In biting remarks, Russian President Vladimir Putin addressed Russia’s diplomatic row with the United States on Tuesday, saying Moscow could further cut U.S. diplomatic staffing in Russia and calling U.S. searches of a Russian consulate and other diplomatic properties “boorish.”

“It is hard to conduct a dialogue with people who confuse Austria with Australia, but there is nothing we can do about this. It seems to be the level of political culture in a certain part of the U.S. establishment,” Putin said in his first public statements on the diplomatic dispute that has been deepening since Washington announced the closure of Russia’s consulate in San Francisco, as well as diplomatic properties housing trade missions in New York and Washington. 

The comments came during a news conference at an economic summit in the Chinese city of Xiamen. Putin repeated boilerplate language about how he and President Trump each defended their national interests, but he laced his remarks with bitter jokes. 

Putin swatted away a question about whether he was “disappointed” with Trump, calling it “naive.”

In response to the expulsion of American diplomats from Russia in July, the State Department announced that it is closing three Russian diplomatic facilities in the U.S. (The Washington Post)

Trump “is not my bride. I am not his bride, nor his groom. We are running our governments,” Putin told a reporter at the economic summit, which hosted leaders from Brazil, Russia, India, China and South Africa.

Trump spoke glowingly of Putin while on the campaign trail and said he would usher in a period of detente between the two countries. That has largely been derailed by allegations about Russia’s meddling in the 2016 presidential election.

 The United States said the closures of Russian diplomatic property would achieve “parity” in the countries’ respective diplomatic missions, a word borrowed from the Russian side, which cut the U.S. diplomatic mission by 755 employees in July.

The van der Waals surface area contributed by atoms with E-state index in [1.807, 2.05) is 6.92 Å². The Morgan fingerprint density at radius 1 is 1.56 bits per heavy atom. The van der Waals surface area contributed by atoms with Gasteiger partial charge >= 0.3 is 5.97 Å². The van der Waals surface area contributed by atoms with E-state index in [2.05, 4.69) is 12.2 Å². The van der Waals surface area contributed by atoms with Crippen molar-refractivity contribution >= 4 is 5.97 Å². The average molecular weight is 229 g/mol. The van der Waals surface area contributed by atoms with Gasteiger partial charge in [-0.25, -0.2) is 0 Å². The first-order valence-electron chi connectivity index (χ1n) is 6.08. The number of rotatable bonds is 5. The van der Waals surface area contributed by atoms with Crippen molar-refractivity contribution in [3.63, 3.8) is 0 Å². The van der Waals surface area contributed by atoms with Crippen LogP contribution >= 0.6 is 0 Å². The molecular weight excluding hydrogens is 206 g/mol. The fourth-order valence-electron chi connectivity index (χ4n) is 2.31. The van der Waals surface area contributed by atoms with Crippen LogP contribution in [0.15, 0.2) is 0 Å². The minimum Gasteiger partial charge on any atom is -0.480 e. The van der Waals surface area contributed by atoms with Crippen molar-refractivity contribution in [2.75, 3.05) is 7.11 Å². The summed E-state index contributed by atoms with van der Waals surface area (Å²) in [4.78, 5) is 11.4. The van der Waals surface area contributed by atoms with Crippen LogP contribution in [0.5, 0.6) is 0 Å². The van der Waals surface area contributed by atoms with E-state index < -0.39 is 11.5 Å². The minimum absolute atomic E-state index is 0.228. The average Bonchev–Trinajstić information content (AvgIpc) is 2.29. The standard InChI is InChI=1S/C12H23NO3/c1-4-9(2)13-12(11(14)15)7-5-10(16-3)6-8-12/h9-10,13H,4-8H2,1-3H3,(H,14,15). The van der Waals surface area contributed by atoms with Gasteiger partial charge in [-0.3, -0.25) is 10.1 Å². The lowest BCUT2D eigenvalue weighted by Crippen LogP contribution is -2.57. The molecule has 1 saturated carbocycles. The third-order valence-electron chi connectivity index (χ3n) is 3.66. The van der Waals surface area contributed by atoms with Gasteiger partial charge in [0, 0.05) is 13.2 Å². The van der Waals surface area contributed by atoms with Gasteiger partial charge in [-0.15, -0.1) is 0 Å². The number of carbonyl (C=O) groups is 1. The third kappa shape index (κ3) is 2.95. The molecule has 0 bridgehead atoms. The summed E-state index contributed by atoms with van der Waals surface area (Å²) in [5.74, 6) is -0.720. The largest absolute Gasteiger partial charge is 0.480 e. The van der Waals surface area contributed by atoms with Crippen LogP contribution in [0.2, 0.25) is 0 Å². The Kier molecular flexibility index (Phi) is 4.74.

Yet the series of tit-for-tat expulsions and punishments seems unlikely to end there, and Russia says it is weighing options. In his remarks, Putin said he had ordered the Russian Foreign Ministry to file a lawsuit in U.S. courts over the seizure of the Russian properties in the United States. 

“Strictly speaking, the full parity does not mean 455 U.S. diplomats stationed in Moscow but minus 155 more,” Putin said. “So, we reserve the right to make a decision regarding this number of U.S. diplomats in Moscow. We will not be doing it so far.” 

Putin also blasted calls for Russia to join sanctions against North Korea shortly after the United States slapped Russia itself with broad financial sanctions.

Without directly naming the United States, he said that putting pressure on North Korea would be pointless. North Korea would “eat grass but will not stop this program unless it feels safe,” he said.

“The escalation of military hysteria will not do any good. It may lead to a planetary catastrophe and a colossal casualty rate. There is no other way to resolve the North Korean nuclear problem but peacefully and diplomatically,” Putin said. North Korea on Sunday tested what it called a hydrogen bomb that the country’s leaders say can be mounted on a missile capable of reaching the United States. 

Trump has previously said that “all options are on the table” concerning U.S. retaliation should North Korea target the United States or any of its overseas territories, including Guam.

In New York, U.N. Secretary General António Guterres on Tuesday urged the members of the U.N. Security Council and the five countries that have negotiated with North Korea in the past — including Russia and the United States — to come together with a united strategy to get Pyongyang to negotiate the denuclearization of the Korean Peninsula.

“The solution must be political,” Guterres said. “The potential consequences of military action are too horrific.”

He condemned Pyongyang for defying the international community and recklessly risking the lives of its citizens.

Carol Morello contributed reporting from Washington.